Funimation // 2007 // 325 Minutes // Not Rated
Reviewed by Judge Jon Mercer (Retired) // May 1st, 2011
The war of Alkhaid and Dubhe has begun.
The reincarnated seven stars of the big dipper have finally all gathered, and as prophesized their clash has thrown the Xian Empire into disarray. After the limp pace of the first volume, can this tale pick up the steam it needs to arrive at a rousing conclusion?
Following a disastrous battle against the forces of his arch nemesis, the courageous Taito finds his will to fight almost shattered. Will the time granted by the sacrifice of a close friend grant him the wisdom he needs to rewrite the destiny of his country for the better? Betrayal and death beset Taito and his fellow adventurers at every turn, and the coldblooded Keiro grows ever closer to realizing his terrible ambitions.
Truth be told, I wasn't expecting a whole lot from Hero Tales: Part Two when I slid the disc in the machine. The first volume offered little outside of a promising setting steeped in Eastern mythology, and a disappointing reliance on predictable anime conventions and a shocking amount of filler. The first few episodes of this collection didn't do much to change that opinion either, as we watched Taito wallow in a mire of self-loathing.
It's then that an astonishing transformation begins to take shape. The hideous machinations of the insidious supporting villain Shimei are brought to the light, and as a result a series of breathtaking twists appear in the storyline. Following a foreseeable but satisfying and poignant return to the Liang Tong Temple, Hero Tales leaps from its anticipated path, tosses its cards onto the table and we viewers take away a bittersweet taste of the adventure that should've been there from the very beginning. Allegiances are brought to question on both sides of the conflict, and following the revelations made at the end of the first volume, one character finds himself now at odds with his comrades. There's even an episode that delves into the history of our heinous villain which makes a rather strong argument towards the validity of his plot to seize the throne. It is during this streak of eight incredible episodes that Hero Tales earns its keep. I wonder if the entire series wouldn't have been made stronger had it been packaged together, as the bulk of Part Two more than makes up for the feeble first act. I would've liked to have seen a little more from Keiro's subordinates, as it was their human weaknesses and strengths that gave the heroes a little more to play off of for a few episodes.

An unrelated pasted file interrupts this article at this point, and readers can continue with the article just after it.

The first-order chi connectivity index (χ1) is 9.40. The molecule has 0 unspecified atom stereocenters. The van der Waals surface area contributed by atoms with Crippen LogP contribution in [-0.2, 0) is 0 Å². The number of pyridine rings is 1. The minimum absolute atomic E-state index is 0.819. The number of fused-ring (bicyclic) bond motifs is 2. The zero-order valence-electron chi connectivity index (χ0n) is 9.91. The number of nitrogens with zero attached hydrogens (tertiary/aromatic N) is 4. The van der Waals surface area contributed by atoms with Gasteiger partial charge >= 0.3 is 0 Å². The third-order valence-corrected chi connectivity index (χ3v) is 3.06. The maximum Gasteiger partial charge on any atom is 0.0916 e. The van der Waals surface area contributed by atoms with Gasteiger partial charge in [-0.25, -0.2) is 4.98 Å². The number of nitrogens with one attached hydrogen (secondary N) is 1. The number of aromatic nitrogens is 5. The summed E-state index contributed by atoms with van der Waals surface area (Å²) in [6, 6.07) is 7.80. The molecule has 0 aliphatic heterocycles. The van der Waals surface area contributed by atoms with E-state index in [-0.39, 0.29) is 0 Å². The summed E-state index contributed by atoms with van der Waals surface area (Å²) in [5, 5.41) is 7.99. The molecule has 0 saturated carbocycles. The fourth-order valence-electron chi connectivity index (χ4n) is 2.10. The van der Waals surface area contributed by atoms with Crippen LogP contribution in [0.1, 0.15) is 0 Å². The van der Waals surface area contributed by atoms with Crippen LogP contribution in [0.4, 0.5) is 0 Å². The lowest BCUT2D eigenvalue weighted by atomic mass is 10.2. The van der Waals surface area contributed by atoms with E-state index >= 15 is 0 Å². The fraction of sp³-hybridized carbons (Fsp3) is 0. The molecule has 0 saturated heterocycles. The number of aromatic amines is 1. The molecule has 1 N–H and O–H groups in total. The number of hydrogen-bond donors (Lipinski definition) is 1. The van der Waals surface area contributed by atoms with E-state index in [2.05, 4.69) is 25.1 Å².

Of course all this goodwill is cast aside when the antagonists abruptly and nonsensically commit to cartoonish super villainy and the plot nosedives as a result. By the final episode, what had become a delightful climax is reduced to a pastiche of every fight from Dragon Ball Z. I won't even comment on the inanity of the epilogue, suffice to say it lays out much like the end of Kiss Kiss Bang Bang only without a single shred of irony.
Likewise with Part One, at the very least Funimation have crafted another looker of a set. The flat TV level animation is at the very least crisp in appearance, and the colors are as vibrant as before. Things are at their best when there's a lot of action going on. There are two audio tracks, an English 5.1 that gets more of a workout this time around, and a Japanese Stereo mix. It'll do if you enjoy watching your anime in its native tongue, but it can come across as a little flat. Extras are almost identical to the first set, with a single Japanese cast featurette, some trailers and TV spots, and clean opening and closings for all four of the show's central themes.
While definitely a stronger effort than the first release, Hero Tales: Part Two still doesn't offer a whole lot to anime fans they haven't seen before and better. Fans of Hiromu Arakawa would be better served sticking with the nicer looking and more interesting Fullmetal Alchemist: Brotherhood. If it still seems like something you'd want to watch, I'd advise sticking it out and waiting until a release of the complete series.
A marked improvement, but this one fails its yellow belt certification.
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Scales of Justice
* 1.78:1 Anamorphic
* Dolby Digital 5.1 Surround (English)
* Dolby Digital 2.0 Stereo (Japanese)
Running Time: 325 Minutes
Release Year: 2007
MPAA Rating: Not Rated
* Textless Open/Close
* Trailers/TV Spots